Western Polecat, European Polecat
Be (III); RDBUkr: Неоцінені
Value of species
Mustela putorius mosquensis Heptner, 1966
Mustela putorius putorius Linnaeus, 1758
Some authors (e.g., Pocock 1936, Ellerman and Morrison-Scott 1951) considered that Mustela putorius and Steppe Polecat M. eversmanii are conspecific, but most recognised these two taxa as closely related but distinct species (e.g. Heptner et al. 1967, Abramov 2000, Wozencraft 2005). Recent molecular studies support this point of view (Davison et al. 1999, Kurose et al. 2000, Koepfli et al. 2008). Mustela putorius is the probable ancestor of Domestic Ferret M. furo; this latter is often known as M. p. furo. The origin of the North African population allied to this species has been debated. Some authors contend that it is a feral population of Domestic Ferret, although fossil remains found in 2001 and ascribed to M. putorius suggest that the species might be native to North Africa (see Gippoliti 2011, Ahmim 2013, Griffiths and Cuzin 2013 and references therein). Much information published under the name M. putorius refers specifically to M. furo; for example, only this latter has been introduced to New Zealand (Clapperton 2001).
Western Polecat is widespread in the western Palaearctic east to the Ural Mountains in the Russian Federation; it is absent from Ireland, northern Scandinavia, much of the Balkans, much of the eastern Adriatic coast, and occurs in Greece only marginally, in the north. It is widespread in France, less so in the south-west and south-east (Berzins and Ruette 2014, Calenge et al. 2015), in mainland Spain (Grupo de carnívoros terrestres de la SECEM 2001, Virgós 2007), in Romania (A.D. Sandor pers. comm. 2015) and in many other countries of its range. Since the year 2000 many distribution gaps in the Swiss Midlands and Jura have been filled and in the Grisons the species has expanded its range in the Vorderrhein Valley to almost the Oberalp Pass, and in the Vorderrhein Valley to the Via Mala area (Infofauna 2016).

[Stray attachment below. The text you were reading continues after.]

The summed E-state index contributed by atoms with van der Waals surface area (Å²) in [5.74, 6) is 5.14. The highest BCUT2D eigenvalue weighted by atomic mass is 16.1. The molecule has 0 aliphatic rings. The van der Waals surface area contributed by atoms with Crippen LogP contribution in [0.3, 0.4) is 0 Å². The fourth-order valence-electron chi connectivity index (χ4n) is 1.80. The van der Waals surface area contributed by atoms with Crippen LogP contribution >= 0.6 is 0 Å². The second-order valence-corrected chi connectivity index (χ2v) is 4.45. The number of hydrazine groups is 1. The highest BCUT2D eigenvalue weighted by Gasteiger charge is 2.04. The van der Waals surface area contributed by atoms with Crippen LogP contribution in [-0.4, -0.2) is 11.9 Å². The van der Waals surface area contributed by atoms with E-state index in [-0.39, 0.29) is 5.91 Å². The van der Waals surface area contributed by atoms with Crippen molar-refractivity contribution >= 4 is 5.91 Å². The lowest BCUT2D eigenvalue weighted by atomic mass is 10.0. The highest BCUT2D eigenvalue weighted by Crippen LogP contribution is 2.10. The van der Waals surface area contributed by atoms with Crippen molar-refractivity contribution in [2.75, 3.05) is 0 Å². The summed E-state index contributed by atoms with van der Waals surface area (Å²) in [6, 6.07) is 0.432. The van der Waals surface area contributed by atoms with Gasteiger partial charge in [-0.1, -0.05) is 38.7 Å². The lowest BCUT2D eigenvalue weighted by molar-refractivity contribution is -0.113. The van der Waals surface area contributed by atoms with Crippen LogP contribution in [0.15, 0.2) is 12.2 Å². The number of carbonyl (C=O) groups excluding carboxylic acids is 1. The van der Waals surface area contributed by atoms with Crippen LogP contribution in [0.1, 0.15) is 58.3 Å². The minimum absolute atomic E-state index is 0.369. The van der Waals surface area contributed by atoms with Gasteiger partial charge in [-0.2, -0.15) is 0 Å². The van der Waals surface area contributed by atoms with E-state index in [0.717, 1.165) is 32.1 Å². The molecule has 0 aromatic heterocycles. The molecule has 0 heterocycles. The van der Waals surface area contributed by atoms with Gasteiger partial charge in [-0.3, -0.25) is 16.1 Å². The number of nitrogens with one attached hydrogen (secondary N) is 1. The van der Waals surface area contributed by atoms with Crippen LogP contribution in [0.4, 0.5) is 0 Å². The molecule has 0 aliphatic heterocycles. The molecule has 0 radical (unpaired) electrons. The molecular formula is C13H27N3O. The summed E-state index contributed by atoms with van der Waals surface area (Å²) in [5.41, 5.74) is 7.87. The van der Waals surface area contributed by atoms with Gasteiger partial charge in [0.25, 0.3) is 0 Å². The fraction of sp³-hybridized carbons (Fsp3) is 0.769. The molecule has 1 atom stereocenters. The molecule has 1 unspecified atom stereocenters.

In Europe, Western Polecat has been recorded from sea-level up to at least 1,600 m a.s.l. in Spain (Virgós 2007) and up to 1,400 m for the French Pyrenees (C. Arthur pers. comm. 2016) and 1,500 m for the French Alps (P. Rigaux pers. comm. 2016); previous statements of occurrence up to 2,000 m a.s.l. in France remain to be corroborated, although in Switzerland there are recent records at altitudes probably above 1900 a.s.l. (P. Dollinger pers. comm. 2016). The African populations occur from sea level to 2,400 m (Griffiths and Cuzin 2013).
Over its wide geographic range, Western Polecat is found in a wide variety of habitats (Zabala et al. 2005 and references therein). It occurs widely in lowland woods and in riparian zones, and in rural areas close to farms and villages in the winter; but it also uses wooded steppe, sand dunes, marshes and river valleys, agricultural land, forest edge and mosaic habitats (Birks 1999, Cabral et al. 2005). In the Russian Federation, which comprises the majority of its global range, waterside habitats are very important for the species (D. Skumatov pers. comm. 2016). In Spain, it lives in a very wide range of environments, from Atlantic to Mediterranean habitats (Virgós 2007, J. Herrero pers. comm. 2015) with again an association with water-edge habitats (Zabala et al. 2005). In general, mountainous areas are avoided. In the French Mediterranean region in particular, Polecat records are much less frequent than elsewhere in the country; the species' presence in this region seems linked to the presence of wetlands (S. Ruette and M. Guinot-Ghestem pers. comm. 2015), as has been found in Italy and Portugal (Rondinini et al. 2006, Mestre et al. 2007).
It feeds on live lagomorphs, rodents (various genera of voles, mice and hamsters), amphibians and other vertebrates, also sometimes on invertebrates and carrion (e.g. Birks 1999). In many Mediterranean areas, it is specialised in the predation of lagomorphs, notably European Rabbit Oryctolagus cuniculus (Roger 1991, Santos et al. 2009).
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